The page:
According to a Wikipedia entry comparing Advaita Vedanta with Mahayana Buddhism,
Advaita Vedanta holds the premise, “Soul exists, and Soul (or self, Atman) is a self-evident truth.” Buddhism, in contrast, holds the premise, “Atman does not exist, and An-atman (or Anatta, non-self) is self-evident.”
This seems like a dubious “difference without a distinction” so long as one remains married to direct experience. To see this, we have to remember that all mystics are coming to a Reality that is prior to all language and therefore also prior to specific cultural, historical, and conceptual differences. Naturally, when they “report” on what they have directly discovered, they will avail themselves of the language–the analogies, the metaphors, and the concepts–that are ready to hand, sometimes using such culturally specific tropes in creative, innovative, and spellbindingly poetic ways.
Atman, recall, is the True Self. It is an answer to the question: “Who, really, am I?” And the answer, state spiritual adepts, sages, and saints, is that there is an unlimited, pure Awareness that, according to the dictates of dualistic language, will, alas, be put into the “subjective category,” the category of the “I.”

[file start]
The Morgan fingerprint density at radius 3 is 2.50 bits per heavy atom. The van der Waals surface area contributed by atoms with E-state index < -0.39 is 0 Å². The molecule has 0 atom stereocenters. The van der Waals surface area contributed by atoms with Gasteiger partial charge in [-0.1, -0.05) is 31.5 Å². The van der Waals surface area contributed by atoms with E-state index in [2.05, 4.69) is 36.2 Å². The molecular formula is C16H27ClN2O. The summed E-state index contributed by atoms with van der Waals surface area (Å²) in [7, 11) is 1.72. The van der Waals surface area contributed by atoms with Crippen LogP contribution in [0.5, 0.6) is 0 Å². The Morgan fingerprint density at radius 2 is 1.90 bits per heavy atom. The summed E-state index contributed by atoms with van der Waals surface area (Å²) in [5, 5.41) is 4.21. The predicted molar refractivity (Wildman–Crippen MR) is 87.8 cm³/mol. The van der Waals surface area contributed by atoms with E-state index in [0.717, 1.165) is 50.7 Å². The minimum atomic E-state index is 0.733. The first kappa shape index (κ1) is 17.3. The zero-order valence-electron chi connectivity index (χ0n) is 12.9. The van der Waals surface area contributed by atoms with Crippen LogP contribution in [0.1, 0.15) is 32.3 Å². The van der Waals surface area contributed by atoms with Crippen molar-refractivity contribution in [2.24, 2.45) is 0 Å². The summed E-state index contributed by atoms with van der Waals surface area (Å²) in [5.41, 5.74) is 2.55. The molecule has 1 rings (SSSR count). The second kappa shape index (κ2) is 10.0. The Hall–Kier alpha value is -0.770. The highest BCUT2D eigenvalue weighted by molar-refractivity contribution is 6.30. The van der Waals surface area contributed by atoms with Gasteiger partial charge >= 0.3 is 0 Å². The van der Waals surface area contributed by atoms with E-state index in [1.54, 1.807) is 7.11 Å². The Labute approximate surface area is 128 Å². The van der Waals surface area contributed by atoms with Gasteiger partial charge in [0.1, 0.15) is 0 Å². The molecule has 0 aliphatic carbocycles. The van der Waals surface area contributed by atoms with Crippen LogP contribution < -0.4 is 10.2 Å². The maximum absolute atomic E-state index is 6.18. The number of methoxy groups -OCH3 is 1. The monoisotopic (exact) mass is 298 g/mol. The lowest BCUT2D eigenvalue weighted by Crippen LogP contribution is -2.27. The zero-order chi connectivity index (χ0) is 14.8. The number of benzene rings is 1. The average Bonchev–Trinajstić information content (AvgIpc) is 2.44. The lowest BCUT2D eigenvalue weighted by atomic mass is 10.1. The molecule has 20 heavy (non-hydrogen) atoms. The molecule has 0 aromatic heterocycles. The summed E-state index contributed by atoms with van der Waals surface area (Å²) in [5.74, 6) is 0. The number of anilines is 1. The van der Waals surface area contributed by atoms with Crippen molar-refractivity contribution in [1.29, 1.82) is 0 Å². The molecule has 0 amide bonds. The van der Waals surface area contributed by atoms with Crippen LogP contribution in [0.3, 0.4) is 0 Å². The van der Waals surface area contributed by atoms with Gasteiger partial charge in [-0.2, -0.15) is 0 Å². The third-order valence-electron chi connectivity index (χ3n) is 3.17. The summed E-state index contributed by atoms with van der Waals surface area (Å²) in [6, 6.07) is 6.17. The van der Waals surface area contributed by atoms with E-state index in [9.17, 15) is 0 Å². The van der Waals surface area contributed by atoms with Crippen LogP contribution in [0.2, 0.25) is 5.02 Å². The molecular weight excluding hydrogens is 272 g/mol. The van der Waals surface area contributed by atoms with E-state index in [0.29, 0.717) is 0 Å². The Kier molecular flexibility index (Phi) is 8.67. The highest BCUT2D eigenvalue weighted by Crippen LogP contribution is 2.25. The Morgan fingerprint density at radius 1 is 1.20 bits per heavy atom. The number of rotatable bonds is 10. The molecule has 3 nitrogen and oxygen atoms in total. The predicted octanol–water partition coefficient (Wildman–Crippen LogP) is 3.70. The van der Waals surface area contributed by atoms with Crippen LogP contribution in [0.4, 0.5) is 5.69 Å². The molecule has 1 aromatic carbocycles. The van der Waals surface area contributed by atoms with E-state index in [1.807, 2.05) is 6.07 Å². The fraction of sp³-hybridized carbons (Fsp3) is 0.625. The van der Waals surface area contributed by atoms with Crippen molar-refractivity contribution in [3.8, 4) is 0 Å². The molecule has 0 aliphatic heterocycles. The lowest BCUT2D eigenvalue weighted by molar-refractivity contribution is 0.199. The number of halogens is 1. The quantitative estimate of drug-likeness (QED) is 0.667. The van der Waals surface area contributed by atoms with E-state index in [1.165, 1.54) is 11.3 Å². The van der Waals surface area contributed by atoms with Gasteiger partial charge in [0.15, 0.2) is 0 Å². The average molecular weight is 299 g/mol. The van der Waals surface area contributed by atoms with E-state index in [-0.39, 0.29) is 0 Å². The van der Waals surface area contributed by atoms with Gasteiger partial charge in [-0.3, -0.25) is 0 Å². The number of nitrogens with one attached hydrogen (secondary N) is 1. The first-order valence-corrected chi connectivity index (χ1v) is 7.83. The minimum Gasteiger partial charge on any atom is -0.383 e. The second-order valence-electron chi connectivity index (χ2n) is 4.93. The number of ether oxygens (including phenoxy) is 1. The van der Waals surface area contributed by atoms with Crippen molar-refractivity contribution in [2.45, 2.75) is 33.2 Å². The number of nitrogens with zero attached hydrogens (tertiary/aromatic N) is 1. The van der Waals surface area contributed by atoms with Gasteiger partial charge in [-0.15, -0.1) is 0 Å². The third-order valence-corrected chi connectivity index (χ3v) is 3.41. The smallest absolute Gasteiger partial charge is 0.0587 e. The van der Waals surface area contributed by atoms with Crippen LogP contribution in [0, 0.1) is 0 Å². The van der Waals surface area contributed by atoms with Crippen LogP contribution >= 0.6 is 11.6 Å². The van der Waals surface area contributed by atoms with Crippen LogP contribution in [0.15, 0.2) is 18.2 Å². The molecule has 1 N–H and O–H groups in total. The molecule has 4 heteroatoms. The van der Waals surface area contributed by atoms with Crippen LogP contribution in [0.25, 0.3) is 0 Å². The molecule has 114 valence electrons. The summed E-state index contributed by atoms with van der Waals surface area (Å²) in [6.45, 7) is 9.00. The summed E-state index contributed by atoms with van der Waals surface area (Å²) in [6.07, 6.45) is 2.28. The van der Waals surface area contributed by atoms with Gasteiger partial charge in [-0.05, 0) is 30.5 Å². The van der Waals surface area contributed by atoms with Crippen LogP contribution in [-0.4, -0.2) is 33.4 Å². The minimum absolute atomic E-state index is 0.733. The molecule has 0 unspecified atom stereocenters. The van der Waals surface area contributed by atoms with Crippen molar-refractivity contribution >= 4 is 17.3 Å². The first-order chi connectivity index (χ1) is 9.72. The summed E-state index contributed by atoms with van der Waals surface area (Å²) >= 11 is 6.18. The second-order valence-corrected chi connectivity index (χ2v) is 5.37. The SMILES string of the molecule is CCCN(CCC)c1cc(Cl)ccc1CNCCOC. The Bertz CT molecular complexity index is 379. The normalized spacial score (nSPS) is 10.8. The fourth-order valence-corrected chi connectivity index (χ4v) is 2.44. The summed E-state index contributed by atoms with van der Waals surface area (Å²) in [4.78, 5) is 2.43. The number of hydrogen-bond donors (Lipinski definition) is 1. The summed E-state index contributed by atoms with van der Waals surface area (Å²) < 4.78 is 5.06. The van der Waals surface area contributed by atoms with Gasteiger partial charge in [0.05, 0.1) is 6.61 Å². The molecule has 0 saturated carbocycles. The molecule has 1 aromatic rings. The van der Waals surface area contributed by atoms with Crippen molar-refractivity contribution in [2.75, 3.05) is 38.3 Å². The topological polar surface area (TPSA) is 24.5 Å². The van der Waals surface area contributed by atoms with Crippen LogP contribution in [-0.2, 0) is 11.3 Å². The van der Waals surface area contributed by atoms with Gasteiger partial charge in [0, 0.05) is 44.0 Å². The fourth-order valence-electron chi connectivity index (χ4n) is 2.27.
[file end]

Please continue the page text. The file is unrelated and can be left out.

Now, when the Buddha suggests that anatta is true, he is saying that there is no such thing that “fits the bill” for being a personal, individuated, soul-like self. The Buddha’s, you see, is a deconstructive move: see through the illusion of a separate, allegedly self-standing self and then simply see who you really are.
This is so clear to one twentieth century Zen master, Shibayama, that, in The Gateless Barrier, he freely and without scruples calls ultimate reality Absolute Subjectivity. So much for that purported distinction!
Therefore, both are true: anatta points to the fact that no separate, personal self “holds together” the lived experience of any psycho-physical organism (human beings included) while Atman gives us an ultimate, positive answer to this pressing matter of ultimate concern. The Buddha demolishes while Advaita affirms. The via negativa and the via positiva here quite naturally join hands in universal fellowship and in pristine, reverent understanding.
A final word: we do well to trust the great mystical masters, not the scholarly debates that, so long as they are engaged in discourse alone, are starting off on the wrong foot. Chan, Zen, and Advaita Vedanta, in fact, all share a commitment to beginning, and ending, this existential inquiry into the nature of the ultimate by appealing first and above all to experience, not to scripture. The latter, yea a pointer, supports, but the former must bear the weight of the inquiry if this inquiry is to bear very beautiful fruit.
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